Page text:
• use headings, summaries, and review aids

The personal approach of the facilitator:
• be positive, supportive, and helpful
• help older learners compensate for intellectual and non-cognitive changes
• help to promote learning confidence, self-discipline, and self-respect
• maintain an environment of informality and levity
• work to make learners feel welcome in any new learning setting
• work to make learners feel welcome and at ease

Relating to needs and experiences of learners:
• base learning activities and instructional approaches on the needs and interests of the learners
• be flexible in terms of differing needs, interests, and abilities that may exist
• be sensitive to life stages and the impact of life changes on needs
• be sensitive to the value of social interactions among learners
• use small group discussion to help learners analyse personal and group needs
• encourage people to work together in groups when feasible on meeting certain needs
• help learners to relate new knowledge to past experiences
• help learners understand the advantages and disadvantages of being an older person and the corresponding impact on needs
• if text material is utilised, help learners tie the information to their current knowledge base
• understand cognitive style of learners and develop instructional approaches for different styles

Sensitivity to barriers, obstacles, and physiological needs:
• be sensitive to declining hearing and related problems for some older learners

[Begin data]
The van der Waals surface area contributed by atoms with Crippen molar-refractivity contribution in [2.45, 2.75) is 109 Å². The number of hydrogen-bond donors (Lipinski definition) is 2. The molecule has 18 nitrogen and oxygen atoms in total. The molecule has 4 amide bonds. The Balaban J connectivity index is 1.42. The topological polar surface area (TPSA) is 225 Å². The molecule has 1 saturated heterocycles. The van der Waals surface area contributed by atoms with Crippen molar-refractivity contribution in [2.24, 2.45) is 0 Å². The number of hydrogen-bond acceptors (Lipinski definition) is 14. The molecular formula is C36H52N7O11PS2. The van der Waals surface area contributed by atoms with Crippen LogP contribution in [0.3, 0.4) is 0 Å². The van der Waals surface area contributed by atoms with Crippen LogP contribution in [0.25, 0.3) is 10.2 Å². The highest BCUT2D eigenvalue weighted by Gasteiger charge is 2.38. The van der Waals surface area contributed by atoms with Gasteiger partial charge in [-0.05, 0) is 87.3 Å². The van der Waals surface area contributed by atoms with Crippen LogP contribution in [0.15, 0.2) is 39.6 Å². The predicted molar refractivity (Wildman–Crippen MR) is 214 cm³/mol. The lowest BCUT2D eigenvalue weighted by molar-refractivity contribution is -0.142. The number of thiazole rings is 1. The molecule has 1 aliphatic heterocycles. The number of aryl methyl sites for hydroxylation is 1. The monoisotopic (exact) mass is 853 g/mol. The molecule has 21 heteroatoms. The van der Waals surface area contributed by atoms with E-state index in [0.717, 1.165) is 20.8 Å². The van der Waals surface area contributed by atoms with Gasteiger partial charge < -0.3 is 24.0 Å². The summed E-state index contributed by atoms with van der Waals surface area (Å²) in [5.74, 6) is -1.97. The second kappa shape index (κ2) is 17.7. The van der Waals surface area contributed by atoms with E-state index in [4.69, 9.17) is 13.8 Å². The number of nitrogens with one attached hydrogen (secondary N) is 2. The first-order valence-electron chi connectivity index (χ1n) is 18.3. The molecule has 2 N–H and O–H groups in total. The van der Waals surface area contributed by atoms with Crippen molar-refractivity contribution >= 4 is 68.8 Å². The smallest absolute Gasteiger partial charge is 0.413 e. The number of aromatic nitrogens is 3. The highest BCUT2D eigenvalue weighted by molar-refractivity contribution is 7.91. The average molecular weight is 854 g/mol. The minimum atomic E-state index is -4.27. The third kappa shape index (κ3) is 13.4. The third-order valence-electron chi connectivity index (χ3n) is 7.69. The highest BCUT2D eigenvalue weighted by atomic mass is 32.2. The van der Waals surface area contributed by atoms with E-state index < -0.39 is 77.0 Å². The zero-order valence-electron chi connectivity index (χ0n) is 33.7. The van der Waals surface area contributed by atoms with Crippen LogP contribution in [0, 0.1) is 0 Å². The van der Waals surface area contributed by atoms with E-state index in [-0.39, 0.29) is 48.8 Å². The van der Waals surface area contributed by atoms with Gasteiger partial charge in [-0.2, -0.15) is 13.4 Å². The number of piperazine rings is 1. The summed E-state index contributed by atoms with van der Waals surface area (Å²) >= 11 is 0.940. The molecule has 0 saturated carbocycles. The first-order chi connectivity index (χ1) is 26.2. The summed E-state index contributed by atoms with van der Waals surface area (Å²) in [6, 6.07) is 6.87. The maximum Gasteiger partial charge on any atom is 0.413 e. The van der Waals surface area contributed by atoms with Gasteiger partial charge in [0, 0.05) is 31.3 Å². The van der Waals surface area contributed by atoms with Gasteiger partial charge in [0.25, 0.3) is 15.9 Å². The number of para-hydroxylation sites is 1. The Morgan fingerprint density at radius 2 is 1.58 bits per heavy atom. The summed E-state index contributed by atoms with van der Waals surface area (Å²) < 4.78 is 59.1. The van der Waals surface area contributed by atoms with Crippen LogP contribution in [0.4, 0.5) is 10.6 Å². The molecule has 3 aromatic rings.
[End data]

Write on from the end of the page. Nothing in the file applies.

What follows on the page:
• be prepared to help learners move closer to sound sources
• use extra voice and media amplification
• be sensitive to declining vision and related problems for some older learners
• allow adequate time for adjustments when going from light to dark area or vice versa, such as showing a film
• ensure that lots of light is available
• reduce glare or direct sunlight
• use high contrast on visuals and handout material
• use methods and techniques that emphasise visual as well as interactive and aural approaches; deemphasize haptic, kinaesthetic, or olfactory approaches
• be sensitive to memory losses and the corresponding impact on assimilating new information
• be sensitive to life satisfaction needs
• be sensitive to the manner of the presentation
• read material aloud where possible or feasible
• use combined auditory and visual presentation modes
• carry out diagnostic evaluations of learners’ needs, abilities, and limitations
• minimise distractions at the time of the learning, including background noise, room conditions, and personal anxiety
• pay attention to various obstacles that can interfere with learning
• pay attention to the physical environment
• analyse the environment and ensure that comfortable heating and proper ventilation exist
• reduce distractions
• take appropriate breaks
• provide for those with limited mobility and help learners accommodate for declining energy level or occasional depression